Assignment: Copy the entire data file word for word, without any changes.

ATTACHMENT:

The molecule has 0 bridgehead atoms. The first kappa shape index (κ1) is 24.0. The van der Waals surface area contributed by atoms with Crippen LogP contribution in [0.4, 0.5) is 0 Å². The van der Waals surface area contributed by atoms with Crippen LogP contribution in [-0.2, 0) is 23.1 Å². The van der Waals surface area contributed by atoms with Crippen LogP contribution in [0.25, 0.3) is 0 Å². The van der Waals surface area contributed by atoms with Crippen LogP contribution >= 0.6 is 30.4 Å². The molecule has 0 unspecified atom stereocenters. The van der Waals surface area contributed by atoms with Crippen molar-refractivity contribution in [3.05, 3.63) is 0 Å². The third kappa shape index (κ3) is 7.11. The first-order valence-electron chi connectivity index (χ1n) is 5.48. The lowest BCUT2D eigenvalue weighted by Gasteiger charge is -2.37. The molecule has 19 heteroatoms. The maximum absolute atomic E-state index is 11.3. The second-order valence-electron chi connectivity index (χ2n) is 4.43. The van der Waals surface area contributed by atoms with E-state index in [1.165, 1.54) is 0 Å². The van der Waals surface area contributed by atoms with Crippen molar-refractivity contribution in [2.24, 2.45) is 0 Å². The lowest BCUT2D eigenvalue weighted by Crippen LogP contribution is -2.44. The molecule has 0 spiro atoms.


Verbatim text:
The molecule has 0 bridgehead atoms. The first kappa shape index (κ1) is 24.0. The van der Waals surface area contributed by atoms with Crippen LogP contribution in [0.4, 0.5) is 0 Å². The van der Waals surface area contributed by atoms with Crippen LogP contribution in [-0.2, 0) is 23.1 Å². The van der Waals surface area contributed by atoms with Crippen LogP contribution in [0.25, 0.3) is 0 Å². The van der Waals surface area contributed by atoms with Crippen LogP contribution >= 0.6 is 30.4 Å². The molecule has 0 unspecified atom stereocenters. The van der Waals surface area contributed by atoms with Crippen molar-refractivity contribution in [3.05, 3.63) is 0 Å². The third kappa shape index (κ3) is 7.11. The first-order valence-electron chi connectivity index (χ1n) is 5.48. The lowest BCUT2D eigenvalue weighted by Gasteiger charge is -2.37. The molecule has 19 heteroatoms. The maximum absolute atomic E-state index is 11.3. The second-order valence-electron chi connectivity index (χ2n) is 4.43. The van der Waals surface area contributed by atoms with E-state index in [1.165, 1.54) is 0 Å². The van der Waals surface area contributed by atoms with Crippen molar-refractivity contribution in [2.24, 2.45) is 0 Å². The lowest BCUT2D eigenvalue weighted by Crippen LogP contribution is -2.44. The molecule has 0 spiro atoms.